Threfore, Final dough:
  • Flour  200g ( 100g levain's flour + 100g final dough's flour which means the actual levain amount)               100%
  • Butter  40g                                                                                                20%
  • Salt  4g                                                                                                        2%
  • Black pepper 0.6g                                                                                    0.3%
  • Consomme or vegetable broth powder 0.4g                                              0.2%


Thin pocky turned out crackers:

 When I achieve to make thin pocky that I want, I made a mistake at the shaping process. It ended up crackers.. but I though it will be good and easy to make. 

Here is how I made:

#Strawberry mix yeast water#   Smashed all the 4 ingredients by FP               

  • Raisin yeast water                20g
  • Fresh strawberries              5 pieces
  • Fresh lime juice                  2 drops
  • Honey                                 27g   

After taking out the yeast mixture from the FP ----Total 160g  



  •    Strawberry mixed yeast water         160g 
  •     KA AP                                               160g

 Final dough

  • Levain  287g ( that was the actual weight from the total levain 320g)
  • KA AP  144g
  • Butter     72g
  • Salt       5.2g
  • Sugar    8g

For topping    Some walnuts ( as you like)  or you can use any kind of nuts you like ..



1.    Make the levain : leave it at room temperature at 70F for 14-16 hours until tripled.  * strawberry mix yeast will rise well.

*  Note: You can keep it in the refrigerator to adjust for you baking schedule. * I haven't left the dough for more than 4 hours. It may be suffered from sour if you leave it for 24 hours. My point is that not to get the levain hungry

2.  Mix the levain with the final dough: Mix all the ingredients and knead until passing a window pane.

3. Bulk fermentation: 3-4 hours until doubled at 73 F around.   *It fermented faster.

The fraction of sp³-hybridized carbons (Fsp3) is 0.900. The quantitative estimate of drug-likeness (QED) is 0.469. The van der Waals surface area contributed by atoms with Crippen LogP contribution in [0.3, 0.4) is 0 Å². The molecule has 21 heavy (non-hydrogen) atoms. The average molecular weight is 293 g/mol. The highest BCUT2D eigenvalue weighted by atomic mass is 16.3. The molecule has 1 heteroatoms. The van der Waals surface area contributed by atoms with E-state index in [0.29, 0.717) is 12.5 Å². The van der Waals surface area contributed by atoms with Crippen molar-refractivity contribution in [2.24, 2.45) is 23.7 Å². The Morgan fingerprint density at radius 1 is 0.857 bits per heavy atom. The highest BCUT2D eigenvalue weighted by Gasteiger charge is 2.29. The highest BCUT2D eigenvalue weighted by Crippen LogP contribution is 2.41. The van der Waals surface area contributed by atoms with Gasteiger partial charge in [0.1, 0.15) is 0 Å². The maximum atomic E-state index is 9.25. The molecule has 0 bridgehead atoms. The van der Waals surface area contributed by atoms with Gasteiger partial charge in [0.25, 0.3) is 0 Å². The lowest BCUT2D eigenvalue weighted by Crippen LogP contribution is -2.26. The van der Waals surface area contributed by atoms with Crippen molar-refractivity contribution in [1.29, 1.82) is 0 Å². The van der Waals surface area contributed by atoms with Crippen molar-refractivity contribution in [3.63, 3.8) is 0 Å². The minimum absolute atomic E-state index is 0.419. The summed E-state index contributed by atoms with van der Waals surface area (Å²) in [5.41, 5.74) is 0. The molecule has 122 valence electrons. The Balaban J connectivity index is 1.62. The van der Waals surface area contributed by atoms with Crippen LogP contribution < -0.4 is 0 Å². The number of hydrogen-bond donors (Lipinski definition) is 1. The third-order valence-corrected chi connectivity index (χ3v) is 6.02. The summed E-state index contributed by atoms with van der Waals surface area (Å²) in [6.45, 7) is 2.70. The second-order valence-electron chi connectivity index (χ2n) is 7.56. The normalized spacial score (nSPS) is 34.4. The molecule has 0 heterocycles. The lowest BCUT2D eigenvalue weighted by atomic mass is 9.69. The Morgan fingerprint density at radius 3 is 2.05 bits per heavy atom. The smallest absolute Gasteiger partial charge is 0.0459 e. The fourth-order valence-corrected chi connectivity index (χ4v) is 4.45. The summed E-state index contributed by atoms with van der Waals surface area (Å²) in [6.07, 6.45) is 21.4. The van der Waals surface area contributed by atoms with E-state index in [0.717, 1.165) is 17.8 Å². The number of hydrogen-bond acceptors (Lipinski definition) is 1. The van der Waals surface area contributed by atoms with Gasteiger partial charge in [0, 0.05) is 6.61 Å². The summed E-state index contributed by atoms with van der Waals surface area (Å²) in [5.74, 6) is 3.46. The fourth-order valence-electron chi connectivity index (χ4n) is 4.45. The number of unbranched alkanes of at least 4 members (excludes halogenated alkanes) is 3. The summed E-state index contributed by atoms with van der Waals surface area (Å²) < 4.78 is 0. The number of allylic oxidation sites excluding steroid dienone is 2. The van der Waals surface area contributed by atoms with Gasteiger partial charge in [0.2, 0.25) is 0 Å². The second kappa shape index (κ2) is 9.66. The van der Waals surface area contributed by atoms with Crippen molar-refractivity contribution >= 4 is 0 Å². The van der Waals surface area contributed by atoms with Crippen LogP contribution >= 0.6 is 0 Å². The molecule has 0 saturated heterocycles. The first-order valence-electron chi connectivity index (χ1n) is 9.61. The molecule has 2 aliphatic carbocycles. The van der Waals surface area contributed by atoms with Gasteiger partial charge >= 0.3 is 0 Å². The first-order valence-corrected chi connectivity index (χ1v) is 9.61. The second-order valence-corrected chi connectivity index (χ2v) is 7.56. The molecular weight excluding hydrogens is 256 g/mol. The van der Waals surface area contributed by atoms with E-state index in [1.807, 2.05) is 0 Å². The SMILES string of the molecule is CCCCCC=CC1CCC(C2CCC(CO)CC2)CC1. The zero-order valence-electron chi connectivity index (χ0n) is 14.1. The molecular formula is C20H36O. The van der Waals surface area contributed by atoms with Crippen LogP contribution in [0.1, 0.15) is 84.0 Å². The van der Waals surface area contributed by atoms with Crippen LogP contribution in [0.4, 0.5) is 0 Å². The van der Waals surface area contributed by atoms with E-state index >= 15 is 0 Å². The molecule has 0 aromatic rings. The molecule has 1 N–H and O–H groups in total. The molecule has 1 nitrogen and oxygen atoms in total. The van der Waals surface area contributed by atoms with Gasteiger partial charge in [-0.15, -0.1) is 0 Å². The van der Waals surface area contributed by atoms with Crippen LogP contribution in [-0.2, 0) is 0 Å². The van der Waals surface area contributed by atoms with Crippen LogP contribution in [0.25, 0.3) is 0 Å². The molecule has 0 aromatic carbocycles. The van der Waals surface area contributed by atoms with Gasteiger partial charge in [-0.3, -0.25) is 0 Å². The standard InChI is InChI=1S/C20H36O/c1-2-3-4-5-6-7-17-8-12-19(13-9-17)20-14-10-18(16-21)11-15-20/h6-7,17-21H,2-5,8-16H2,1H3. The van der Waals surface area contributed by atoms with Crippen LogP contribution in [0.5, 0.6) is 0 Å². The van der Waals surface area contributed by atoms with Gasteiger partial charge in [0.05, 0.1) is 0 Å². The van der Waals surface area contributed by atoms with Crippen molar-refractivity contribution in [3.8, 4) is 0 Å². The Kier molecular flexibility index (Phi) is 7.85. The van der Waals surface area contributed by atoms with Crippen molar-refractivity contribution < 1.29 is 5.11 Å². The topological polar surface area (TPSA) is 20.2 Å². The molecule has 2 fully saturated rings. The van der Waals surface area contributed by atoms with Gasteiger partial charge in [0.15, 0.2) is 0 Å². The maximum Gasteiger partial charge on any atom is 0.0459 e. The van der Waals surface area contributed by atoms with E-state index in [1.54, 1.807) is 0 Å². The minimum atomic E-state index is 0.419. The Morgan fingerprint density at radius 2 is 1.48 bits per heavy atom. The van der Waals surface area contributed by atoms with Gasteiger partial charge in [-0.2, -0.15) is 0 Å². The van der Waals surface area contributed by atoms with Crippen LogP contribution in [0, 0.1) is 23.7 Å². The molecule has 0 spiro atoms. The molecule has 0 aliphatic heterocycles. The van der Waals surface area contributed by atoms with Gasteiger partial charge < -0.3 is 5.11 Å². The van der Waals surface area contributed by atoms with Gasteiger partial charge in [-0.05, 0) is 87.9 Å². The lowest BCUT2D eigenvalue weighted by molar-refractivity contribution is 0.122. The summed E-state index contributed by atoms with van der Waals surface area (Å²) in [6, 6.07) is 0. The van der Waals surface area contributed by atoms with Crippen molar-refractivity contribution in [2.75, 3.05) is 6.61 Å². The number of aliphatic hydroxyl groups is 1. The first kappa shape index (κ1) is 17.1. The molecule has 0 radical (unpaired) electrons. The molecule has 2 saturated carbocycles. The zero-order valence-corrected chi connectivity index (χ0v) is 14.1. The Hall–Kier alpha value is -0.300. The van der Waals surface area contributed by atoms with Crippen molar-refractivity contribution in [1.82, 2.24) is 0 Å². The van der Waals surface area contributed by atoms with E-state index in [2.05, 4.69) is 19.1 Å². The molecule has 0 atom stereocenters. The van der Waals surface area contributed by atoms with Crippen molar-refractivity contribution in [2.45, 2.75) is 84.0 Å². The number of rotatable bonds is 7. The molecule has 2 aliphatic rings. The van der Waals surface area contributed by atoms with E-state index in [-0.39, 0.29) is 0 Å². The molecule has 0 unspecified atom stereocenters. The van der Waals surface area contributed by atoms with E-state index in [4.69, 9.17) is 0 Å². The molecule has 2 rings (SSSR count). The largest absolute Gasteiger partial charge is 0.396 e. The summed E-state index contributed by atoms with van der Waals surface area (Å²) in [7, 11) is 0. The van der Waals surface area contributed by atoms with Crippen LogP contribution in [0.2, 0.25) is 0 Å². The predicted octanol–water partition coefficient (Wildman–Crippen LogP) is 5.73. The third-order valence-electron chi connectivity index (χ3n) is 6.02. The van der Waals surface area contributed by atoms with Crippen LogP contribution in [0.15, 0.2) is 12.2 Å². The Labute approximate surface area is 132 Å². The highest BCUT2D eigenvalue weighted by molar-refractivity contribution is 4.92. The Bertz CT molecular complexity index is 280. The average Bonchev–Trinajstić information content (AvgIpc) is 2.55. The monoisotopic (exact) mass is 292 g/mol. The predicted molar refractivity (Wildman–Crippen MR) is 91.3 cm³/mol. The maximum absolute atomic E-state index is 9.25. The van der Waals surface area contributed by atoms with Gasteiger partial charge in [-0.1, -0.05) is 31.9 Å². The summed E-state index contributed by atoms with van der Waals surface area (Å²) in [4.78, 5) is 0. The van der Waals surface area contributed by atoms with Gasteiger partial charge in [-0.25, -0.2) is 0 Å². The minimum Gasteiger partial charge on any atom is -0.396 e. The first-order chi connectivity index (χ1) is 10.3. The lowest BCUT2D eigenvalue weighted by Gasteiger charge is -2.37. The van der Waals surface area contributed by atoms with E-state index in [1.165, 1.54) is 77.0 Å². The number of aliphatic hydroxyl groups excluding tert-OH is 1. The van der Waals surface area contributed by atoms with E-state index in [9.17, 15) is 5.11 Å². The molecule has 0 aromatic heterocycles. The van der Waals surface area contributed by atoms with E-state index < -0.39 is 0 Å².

4. Preheat & shape : Preheat the oven at 400F/200℃. Dump the dough in some walnuts or any kind of nuts that you like both sides and flatten the dough as much as you can. .   ** This method for when you use tiny seeds or making crackers!   To make pocky shape with bigger topping, It should be shaped before using the nuts. ***

  Chopping the walnuts...

 Dipping the dough in the walnuts..   That is not for shaping a stick!!  roll the dough until it is 3 mm thick.

  So I cut it into cracker -shape.  I also tried to make a stick .. but it was really hard.. because the big walnut doesn't stay in the dough nicely.. 

 I made holes in the cracker to have some air to make it good texture ( crispier)when I bite.

5. Bake : 380F/ 193℃ for 15-17 minutes until golden brown. Light color crust is not ready to take out of the oven yet. It may not be crispy ...  This oven temperature will be vary depends on your oven.  * If the crackers are not crispy enough even it is cooled, You can bake them again that will be super crispy. 

6. Place them on the rack to cool. When it is completely cool, put melted white chocolate in a ziplock and cut an edge like a triangle shape then drizzle it over the crackers.

 I still made the pocky but it was irregular shapes... I will update it when I am succeeded.

  It was the best flavor so far.. 


* In summer, This chocolate doesn't firm quickly, so I put them in the refrigerator. I also keep them in the refrigerator too when ants are looking for food in my house !   but, when I put the pocky with chocolate to firm in the refrigerator as soon as I drizzled, the chocolate didn't stick to the pocky. so I recommend to leave the pocky with the chocolate for 20 minutes before putting in the refrigerator.